Our existing institutional systems of state and power are increasingly ill-suited to address the breadth and depth of these challenges. Institutions and services remain designed for a world that no longer exists, where the core question was often ‘how much of what we do can we do to you?’.8 The factory model of production that sees fixing broken arms as the health version of the motor assembly line is ill-equipped to handle obesity, multiple co-morbidities and mental health challenges. In some places we do see the emergence of new ways of working and new models of delivery. All too often, however, national government remains fixated on interventions that can be scaled across the UK by pulling the big policy and fiscal levers at their disposal. This relies on hierarchical power alone and neglects the other two: the individual and the community. We suggest that in many cases the concentration of power in institutions needs to be addressed, with more devolution to regions and local areas. The core questions a new social settlement needs to address include: what is the role of the state and institutions in helping people live their version of a good life, and in what circumstances should they devolve to communities and individuals?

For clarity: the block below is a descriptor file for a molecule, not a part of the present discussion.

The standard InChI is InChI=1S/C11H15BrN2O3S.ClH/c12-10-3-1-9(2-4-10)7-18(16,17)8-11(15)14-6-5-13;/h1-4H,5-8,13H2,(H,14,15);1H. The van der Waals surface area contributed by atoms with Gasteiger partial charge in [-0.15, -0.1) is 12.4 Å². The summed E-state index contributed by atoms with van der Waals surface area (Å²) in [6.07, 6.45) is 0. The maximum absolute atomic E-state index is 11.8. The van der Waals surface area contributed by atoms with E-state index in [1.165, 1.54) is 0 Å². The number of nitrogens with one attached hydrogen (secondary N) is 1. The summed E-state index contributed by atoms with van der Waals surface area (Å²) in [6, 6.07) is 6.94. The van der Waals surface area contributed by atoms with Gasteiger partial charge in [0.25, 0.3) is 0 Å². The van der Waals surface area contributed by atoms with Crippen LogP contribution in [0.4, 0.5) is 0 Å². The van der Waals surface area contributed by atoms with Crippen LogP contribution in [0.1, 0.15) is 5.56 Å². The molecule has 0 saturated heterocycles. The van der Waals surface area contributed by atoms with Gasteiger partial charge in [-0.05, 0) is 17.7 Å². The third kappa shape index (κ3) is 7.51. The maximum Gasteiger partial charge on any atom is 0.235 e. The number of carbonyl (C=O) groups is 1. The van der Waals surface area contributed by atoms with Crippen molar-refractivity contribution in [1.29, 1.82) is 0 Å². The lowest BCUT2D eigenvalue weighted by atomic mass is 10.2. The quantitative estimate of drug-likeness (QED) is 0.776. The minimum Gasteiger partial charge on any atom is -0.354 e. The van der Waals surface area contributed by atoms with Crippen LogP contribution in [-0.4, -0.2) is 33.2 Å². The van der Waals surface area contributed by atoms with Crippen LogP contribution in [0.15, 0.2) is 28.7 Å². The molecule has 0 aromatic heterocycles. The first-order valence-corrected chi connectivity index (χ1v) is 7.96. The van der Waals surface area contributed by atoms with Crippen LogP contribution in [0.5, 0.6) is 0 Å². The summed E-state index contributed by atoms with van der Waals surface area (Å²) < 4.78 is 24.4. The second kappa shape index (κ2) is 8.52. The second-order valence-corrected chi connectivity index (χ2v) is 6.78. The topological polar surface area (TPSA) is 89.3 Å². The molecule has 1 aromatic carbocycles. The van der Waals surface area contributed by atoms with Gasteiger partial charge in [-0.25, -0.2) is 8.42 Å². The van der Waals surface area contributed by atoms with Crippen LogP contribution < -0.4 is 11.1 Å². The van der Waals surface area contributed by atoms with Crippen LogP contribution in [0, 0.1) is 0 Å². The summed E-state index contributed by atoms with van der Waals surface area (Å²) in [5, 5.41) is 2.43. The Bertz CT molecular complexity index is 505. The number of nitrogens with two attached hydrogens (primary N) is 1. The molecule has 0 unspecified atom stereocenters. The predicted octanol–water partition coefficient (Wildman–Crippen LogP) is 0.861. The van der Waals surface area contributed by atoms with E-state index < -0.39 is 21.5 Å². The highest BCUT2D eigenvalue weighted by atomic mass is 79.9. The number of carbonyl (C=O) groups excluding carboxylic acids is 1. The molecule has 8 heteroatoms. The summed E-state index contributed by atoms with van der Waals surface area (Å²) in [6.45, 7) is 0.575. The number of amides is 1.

In the places we live
What are the important physical factors that determine how a place develops? Quality and affordability of local housing and neighbourhoods in which we live; transport networks and infrastructure (‘wires and wheels’) that give access to opportunity; a quality local environment and countryside, and in which to connect with nature, as well as planning, development and investment for the future that is sensitive to local character. This might range from new roads and house building to industrial parks and inward investment. Done well and we minimise reliance on the car, maximise green space, build places for people to live. Done badly and we have congestion, air pollution, houses that are not fit for purpose and empty shopping malls. The local resources are what often make a place a place, whether it’s the conditions to make steel in Sheffield or the tourism industry in Devon. Finally, the extent to which the growth of our places is strategically planned and developed will determine just how workable and liveable a place becomes.
The long-term sustainability of our places is crucial not only to our own wellbeing, deriving from a positive sense of future, but also from the knowledge that we are leaving them to our children in a better state than we found them.
This is the third in a five-part series exploring how we might understand and maximise our quality of life. Click here for Part 2 and Part 4
1 RSA report
2 Marmot Review
3 Eg research into UBI
4 Bowling Alone
6 Energy for change
7 Tribes book
8 Mark Smith, Director of Transformation, Gateshead Council, speaking at RSA / Q Community event on 19th March 2019
2 thoughts on “On meeting our individual and collective needs (part 3)”